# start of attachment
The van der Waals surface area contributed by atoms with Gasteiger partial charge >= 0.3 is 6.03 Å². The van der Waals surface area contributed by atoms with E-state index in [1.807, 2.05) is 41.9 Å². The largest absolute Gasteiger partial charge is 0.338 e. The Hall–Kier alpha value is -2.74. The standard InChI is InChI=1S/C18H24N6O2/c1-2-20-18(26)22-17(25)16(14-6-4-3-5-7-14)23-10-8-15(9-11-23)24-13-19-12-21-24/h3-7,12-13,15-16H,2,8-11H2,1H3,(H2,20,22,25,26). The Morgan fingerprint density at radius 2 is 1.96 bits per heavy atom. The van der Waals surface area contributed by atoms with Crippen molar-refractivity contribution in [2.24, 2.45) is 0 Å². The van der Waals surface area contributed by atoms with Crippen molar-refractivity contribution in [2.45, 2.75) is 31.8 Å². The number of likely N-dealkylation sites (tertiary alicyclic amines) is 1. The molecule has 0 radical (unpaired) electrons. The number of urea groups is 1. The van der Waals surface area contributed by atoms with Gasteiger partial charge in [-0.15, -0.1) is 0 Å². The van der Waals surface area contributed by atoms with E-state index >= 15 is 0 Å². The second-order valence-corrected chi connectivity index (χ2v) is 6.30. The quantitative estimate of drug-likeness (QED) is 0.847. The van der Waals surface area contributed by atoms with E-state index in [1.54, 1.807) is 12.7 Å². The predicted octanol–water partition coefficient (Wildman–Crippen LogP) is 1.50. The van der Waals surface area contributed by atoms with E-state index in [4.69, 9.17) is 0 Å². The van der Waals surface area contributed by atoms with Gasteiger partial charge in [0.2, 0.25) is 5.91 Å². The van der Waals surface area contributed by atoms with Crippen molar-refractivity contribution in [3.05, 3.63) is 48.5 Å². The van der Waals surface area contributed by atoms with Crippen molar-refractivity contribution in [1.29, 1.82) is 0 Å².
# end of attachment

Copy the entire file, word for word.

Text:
The van der Waals surface area contributed by atoms with Gasteiger partial charge >= 0.3 is 6.03 Å². The van der Waals surface area contributed by atoms with E-state index in [1.807, 2.05) is 41.9 Å². The largest absolute Gasteiger partial charge is 0.338 e. The Hall–Kier alpha value is -2.74. The standard InChI is InChI=1S/C18H24N6O2/c1-2-20-18(26)22-17(25)16(14-6-4-3-5-7-14)23-10-8-15(9-11-23)24-13-19-12-21-24/h3-7,12-13,15-16H,2,8-11H2,1H3,(H2,20,22,25,26). The Morgan fingerprint density at radius 2 is 1.96 bits per heavy atom. The van der Waals surface area contributed by atoms with Crippen molar-refractivity contribution in [2.24, 2.45) is 0 Å². The van der Waals surface area contributed by atoms with Crippen molar-refractivity contribution in [2.45, 2.75) is 31.8 Å². The number of likely N-dealkylation sites (tertiary alicyclic amines) is 1. The molecule has 0 radical (unpaired) electrons. The number of urea groups is 1. The van der Waals surface area contributed by atoms with Gasteiger partial charge in [-0.15, -0.1) is 0 Å². The van der Waals surface area contributed by atoms with E-state index >= 15 is 0 Å². The second-order valence-corrected chi connectivity index (χ2v) is 6.30. The quantitative estimate of drug-likeness (QED) is 0.847. The van der Waals surface area contributed by atoms with E-state index in [1.54, 1.807) is 12.7 Å². The predicted octanol–water partition coefficient (Wildman–Crippen LogP) is 1.50. The van der Waals surface area contributed by atoms with E-state index in [4.69, 9.17) is 0 Å². The van der Waals surface area contributed by atoms with Gasteiger partial charge in [0.2, 0.25) is 5.91 Å². The van der Waals surface area contributed by atoms with Crippen molar-refractivity contribution in [3.05, 3.63) is 48.5 Å². The van der Waals surface area contributed by atoms with Crippen molar-refractivity contribution in [1.29, 1.82) is 0 Å².